We built the dynamic clamp system around the Teensy 3.6 microcontroller because, compared to alternatives of its class and price range, it is faster and has more memory. However, it is important to note that other microcontrollers could be used in its place. In particular, microcontrollers that can be programmed using the Arduino integrated development environment (IDE) require only small modifications to the code. There are many microcontrollers like this because Arduino has emerged as a standard in the community.
To demonstrate this point, we describe in this document how to use an Arduino Due or a chipKit uC32 in place of the Teensy 3.6. Neither is the equal of the Teensy 3.6 in speed or memory, but both are plausible alternatives. The code for both alternatives is archived with the rest of the software for this project at the public repository Github (https://github.com/nsdesai/dynamic_clamp).
A. Arduino Due
The Arduino line of microcontrollers includes many products (www.arduino.cc). At this writing (08/26/17), the product best suited to the dynamic clamp technique is the Arduino Due (clock speed 84 MHz, 512 kB flash memory, 92 kB SRAM memory). It includes 12 ADC inputs and 2 DAC outputs.
In the folder dynamic_clamp_arduino_due, we have modified the dynamic clamp code to work with the Arduino Due.
Main file. The main file differs from that of the Teensy main file in only two ways. (1) The pin connections have different names. The first DAC output of the Due is called “DAC0” whereas that of the Teensy is “A21”. The EPSC trigger pin we use for the Due is number 13 rather than number 2. (2) To keep track of time, we use the built-in Arduino functions millis() and micros() rather than the data types elapsedMillis and elapsedMicros. The latter types are also available for the Due but using them requires installing a separate library. Of course, this is simple to do but we chose instead to illustrate how to use millis() and micros() in place of the elapsed time data types; both methods work with the Teensy 3.6.
Tabbed (conductance) files. The Teensy has a floating point unit (FPU). To instruct the compiler to use the FPU, one uses special functions that end in the letter f in place of standard functions. One uses expf() to calculate an exponential rather than exp(); one uses sinf() to calculate the sine rather than sin(). The Due does not have an FPU. To make the code compatible with the Due, we simply removed the letter f – that is, we replaced the special FPU functions with the standard functions.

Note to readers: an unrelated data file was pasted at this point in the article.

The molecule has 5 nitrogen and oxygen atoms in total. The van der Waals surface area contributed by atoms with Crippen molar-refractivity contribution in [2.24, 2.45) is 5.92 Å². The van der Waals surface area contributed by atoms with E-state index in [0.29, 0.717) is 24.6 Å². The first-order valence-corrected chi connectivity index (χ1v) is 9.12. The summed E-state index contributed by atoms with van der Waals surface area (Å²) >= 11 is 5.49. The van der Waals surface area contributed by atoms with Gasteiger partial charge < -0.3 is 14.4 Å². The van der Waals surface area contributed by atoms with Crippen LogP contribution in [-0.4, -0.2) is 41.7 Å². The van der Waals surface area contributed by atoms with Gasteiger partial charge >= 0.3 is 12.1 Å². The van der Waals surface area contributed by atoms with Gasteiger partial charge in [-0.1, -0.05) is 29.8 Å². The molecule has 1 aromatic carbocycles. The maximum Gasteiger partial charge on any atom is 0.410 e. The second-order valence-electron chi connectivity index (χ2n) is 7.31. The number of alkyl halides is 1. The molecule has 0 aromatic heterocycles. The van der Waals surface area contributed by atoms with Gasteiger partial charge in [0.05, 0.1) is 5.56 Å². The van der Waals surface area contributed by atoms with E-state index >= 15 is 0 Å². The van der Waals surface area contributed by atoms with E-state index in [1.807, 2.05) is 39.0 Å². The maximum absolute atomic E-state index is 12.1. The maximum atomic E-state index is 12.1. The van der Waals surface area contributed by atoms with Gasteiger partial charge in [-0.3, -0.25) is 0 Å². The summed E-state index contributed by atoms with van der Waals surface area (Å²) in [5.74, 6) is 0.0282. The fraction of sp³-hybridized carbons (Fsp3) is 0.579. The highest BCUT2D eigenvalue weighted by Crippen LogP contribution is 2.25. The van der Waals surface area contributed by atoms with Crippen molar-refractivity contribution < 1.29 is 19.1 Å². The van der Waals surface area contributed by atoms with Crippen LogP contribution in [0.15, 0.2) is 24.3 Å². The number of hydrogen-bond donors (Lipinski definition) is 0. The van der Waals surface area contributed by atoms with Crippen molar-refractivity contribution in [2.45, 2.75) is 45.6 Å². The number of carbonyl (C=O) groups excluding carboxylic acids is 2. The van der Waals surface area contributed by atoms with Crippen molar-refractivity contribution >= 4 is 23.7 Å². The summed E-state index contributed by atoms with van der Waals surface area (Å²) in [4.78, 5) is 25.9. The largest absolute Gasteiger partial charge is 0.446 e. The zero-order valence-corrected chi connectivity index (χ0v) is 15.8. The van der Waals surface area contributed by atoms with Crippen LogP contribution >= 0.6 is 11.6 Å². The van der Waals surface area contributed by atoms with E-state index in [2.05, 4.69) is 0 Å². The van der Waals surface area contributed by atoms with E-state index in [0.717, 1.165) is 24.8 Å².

One other thing to keep in mind when using the Due: although the DAC outputs are nominally 3.3 V, they do not cover the full range between 0 V and 3.3 V. Instead they only cover the range 0.55 V to 2.75 V. The output calibration parameters (slope and intercept) will therefore be different from what one would have calculated using a Teensy.
B. chipKit uC32
chipKit is a line of microcontrollers based on Microchip Technology’s PIC32 microcontroller chip (chipkit.net). Even though it is not an Arduino product, it can still be programmed using the Arduino IDE.
One nice thing about the chipKit uC32 is that there is an add-on called Analog Shield (http://bit.ly/2wehEpp) available for it. This add-on allows the uC32 to read and write voltages between -5 V and +5 V directly. This means that users will not need to build the differential amplifier parts of the system (parts 2 and 4 of Fig. 1B of the main text). Of course, this convenience comes at a price ($50 as of this writing).
In the folder dynamic_clamp_chipKit_uC32, we have modified the dynamic clamp code to work with the chipKit uC32.